The bumper-sticker message “Hang up and drive” is being echoed by Connecticut state legislators, who are considering a ban on the use of handheld phones while driving.

More than 60 state lawmakers are publicly supporting legislation in favor of restricting drivers’ cell phone use, and a recent poll conducted by Quinnipiac University shows that 86 percent of Connecticut voters agree with them.

Some of these same voters, however, are also among the 85 percent of cell phone users who admit to talking on the phone while on the road.

Similar legislation has been on the table for the past few years, but more lawmakers than ever are supporting it now, in part because concern about cell phones has increased. Cell phones are now commonly used for web-surfing, game-playing, text-messaging and picture-taking, as well as phone calls, all of which can distract drivers.

State Representative Richard Roy, a proponent of the proposed bill, said he views the law as more of a restriction than a total ban. He said that cell phones would certainly be permissible in an emergency situation.

“This is not a panacea, but if we can provide a modicum of safety, at least that’s something,” he said.

Critics of the proposed ban say that such a law doesn’t take into account the many other distractions in the car such as eating, drinking coffee or talking to passengers. In August 2003, the AAA Foundation for Traffic Safety found that drivers are actually less distracted by phones than by other activities, like leaning over to reach for objects on the dashboard or car seat.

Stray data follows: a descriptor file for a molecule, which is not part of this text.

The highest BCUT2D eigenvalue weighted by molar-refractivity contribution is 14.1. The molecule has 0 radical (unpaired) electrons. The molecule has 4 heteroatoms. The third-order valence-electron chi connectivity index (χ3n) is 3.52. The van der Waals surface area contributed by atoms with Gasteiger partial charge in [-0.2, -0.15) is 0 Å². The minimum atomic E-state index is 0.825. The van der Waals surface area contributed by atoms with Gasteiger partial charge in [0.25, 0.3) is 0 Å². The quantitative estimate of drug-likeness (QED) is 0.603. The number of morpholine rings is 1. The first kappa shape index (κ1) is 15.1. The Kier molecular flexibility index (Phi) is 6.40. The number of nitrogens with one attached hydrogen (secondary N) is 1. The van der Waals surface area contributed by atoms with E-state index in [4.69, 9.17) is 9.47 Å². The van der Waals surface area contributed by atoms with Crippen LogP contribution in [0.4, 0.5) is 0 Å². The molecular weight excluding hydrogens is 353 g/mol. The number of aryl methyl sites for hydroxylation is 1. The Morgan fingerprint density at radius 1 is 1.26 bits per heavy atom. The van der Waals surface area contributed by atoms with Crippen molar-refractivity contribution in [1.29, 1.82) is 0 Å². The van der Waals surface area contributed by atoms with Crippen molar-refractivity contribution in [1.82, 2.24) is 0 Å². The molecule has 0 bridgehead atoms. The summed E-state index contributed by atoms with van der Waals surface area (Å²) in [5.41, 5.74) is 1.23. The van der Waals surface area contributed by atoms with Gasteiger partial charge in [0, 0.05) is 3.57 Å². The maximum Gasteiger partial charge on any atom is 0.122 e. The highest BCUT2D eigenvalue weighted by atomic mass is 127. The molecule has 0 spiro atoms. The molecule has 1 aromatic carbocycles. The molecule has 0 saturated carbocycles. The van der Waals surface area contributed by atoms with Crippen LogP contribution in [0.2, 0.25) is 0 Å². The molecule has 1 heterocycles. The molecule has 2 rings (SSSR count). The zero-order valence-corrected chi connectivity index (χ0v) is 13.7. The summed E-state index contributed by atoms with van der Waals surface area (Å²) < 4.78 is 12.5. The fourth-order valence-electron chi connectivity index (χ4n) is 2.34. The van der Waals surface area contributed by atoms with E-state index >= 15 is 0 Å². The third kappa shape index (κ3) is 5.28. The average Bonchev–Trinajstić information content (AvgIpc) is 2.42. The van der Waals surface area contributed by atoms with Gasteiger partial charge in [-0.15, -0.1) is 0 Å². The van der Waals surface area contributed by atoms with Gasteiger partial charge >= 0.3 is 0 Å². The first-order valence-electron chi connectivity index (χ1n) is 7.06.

Joe Farren, the director of public affairs at the Cellular Telecommunications & Internet Association, said that the data compiled at accident sites has demonstrated that cell phones were involved in less than 0.1 percent of car accidents. By focusing solely on phones, policy-makers are failing to look at the broader issue of distracted driving in general, he said.

He added that the CTIA encourages safe and responsible driving and advocates educating drivers on how to use their cell phones safely in their vehicles.

“Education, not legislation, is the answer,” he said.

A study by the National Highway Traffic Safety Administration suggested that hands-free devices, which would be permissible under the proposed law, can be just as dangerous as hand-held phones. Although the physical act of dialing and holding the phone would be banned, the mental distraction of the actual conversation would remain a serious danger under the proposed law.

Roy said that cell phone use was by far the worst of possible driving distractions because of the cognitive abilities lost when a driver is involved in a conversation.

“Sipping coffee or biting a sandwich doesn’t take a whole lot of brainpower,” he said.

Several Yale students expressed ambivalence about the proposed law. David Resnick ’08 said that although he often uses his phone in the car, he can see why it is an issue.

“We were talking in psych class about how being on the phone can increase unintentional blindness and be dangerous on the road,” Resnick said.

Jacob Siegel ’08 said that cell phone use is already covered in current legislation.

“It’s a little repetitive because there is already a law against distracted driving,” he said.

Over a dozen other states are considering restricting drivers’ cell phone use.